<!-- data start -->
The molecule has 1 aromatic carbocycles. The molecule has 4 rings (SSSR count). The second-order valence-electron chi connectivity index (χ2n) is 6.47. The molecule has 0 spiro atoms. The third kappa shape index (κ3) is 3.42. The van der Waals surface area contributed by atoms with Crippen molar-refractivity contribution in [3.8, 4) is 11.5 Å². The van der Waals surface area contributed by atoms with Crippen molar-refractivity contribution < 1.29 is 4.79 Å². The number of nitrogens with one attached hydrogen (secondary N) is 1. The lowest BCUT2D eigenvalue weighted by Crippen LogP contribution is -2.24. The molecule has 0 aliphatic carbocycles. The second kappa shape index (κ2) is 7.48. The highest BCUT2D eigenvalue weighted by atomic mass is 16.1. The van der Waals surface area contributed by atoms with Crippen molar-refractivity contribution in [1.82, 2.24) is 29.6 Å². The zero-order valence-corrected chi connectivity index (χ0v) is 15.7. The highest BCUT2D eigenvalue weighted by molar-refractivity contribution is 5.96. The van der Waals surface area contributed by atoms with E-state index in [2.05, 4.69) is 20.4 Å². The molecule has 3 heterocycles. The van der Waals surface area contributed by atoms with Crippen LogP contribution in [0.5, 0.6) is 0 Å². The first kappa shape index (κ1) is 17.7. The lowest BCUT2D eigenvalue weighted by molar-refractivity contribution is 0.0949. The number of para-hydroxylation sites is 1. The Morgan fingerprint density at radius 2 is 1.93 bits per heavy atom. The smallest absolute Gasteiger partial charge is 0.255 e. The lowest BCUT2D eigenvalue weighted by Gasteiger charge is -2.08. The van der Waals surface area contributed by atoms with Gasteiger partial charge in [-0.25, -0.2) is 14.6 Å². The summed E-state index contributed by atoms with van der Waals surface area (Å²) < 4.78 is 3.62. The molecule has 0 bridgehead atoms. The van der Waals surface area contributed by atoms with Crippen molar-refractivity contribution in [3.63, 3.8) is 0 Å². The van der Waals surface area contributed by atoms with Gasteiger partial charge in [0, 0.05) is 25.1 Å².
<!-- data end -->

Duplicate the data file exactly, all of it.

The molecule has 1 aromatic carbocycles. The molecule has 4 rings (SSSR count). The second-order valence-electron chi connectivity index (χ2n) is 6.47. The molecule has 0 spiro atoms. The third kappa shape index (κ3) is 3.42. The van der Waals surface area contributed by atoms with Crippen molar-refractivity contribution in [3.8, 4) is 11.5 Å². The van der Waals surface area contributed by atoms with Crippen molar-refractivity contribution < 1.29 is 4.79 Å². The number of nitrogens with one attached hydrogen (secondary N) is 1. The lowest BCUT2D eigenvalue weighted by Crippen LogP contribution is -2.24. The molecule has 0 aliphatic carbocycles. The second kappa shape index (κ2) is 7.48. The highest BCUT2D eigenvalue weighted by atomic mass is 16.1. The van der Waals surface area contributed by atoms with Crippen molar-refractivity contribution in [1.82, 2.24) is 29.6 Å². The zero-order valence-corrected chi connectivity index (χ0v) is 15.7. The highest BCUT2D eigenvalue weighted by molar-refractivity contribution is 5.96. The van der Waals surface area contributed by atoms with E-state index in [2.05, 4.69) is 20.4 Å². The molecule has 3 heterocycles. The van der Waals surface area contributed by atoms with Crippen LogP contribution in [0.5, 0.6) is 0 Å². The first kappa shape index (κ1) is 17.7. The lowest BCUT2D eigenvalue weighted by molar-refractivity contribution is 0.0949. The number of para-hydroxylation sites is 1. The Morgan fingerprint density at radius 2 is 1.93 bits per heavy atom. The smallest absolute Gasteiger partial charge is 0.255 e. The lowest BCUT2D eigenvalue weighted by Gasteiger charge is -2.08. The van der Waals surface area contributed by atoms with Gasteiger partial charge in [-0.25, -0.2) is 14.6 Å². The summed E-state index contributed by atoms with van der Waals surface area (Å²) < 4.78 is 3.62. The molecule has 0 bridgehead atoms. The van der Waals surface area contributed by atoms with Crippen molar-refractivity contribution in [3.63, 3.8) is 0 Å². The van der Waals surface area contributed by atoms with Gasteiger partial charge in [0, 0.05) is 25.1 Å².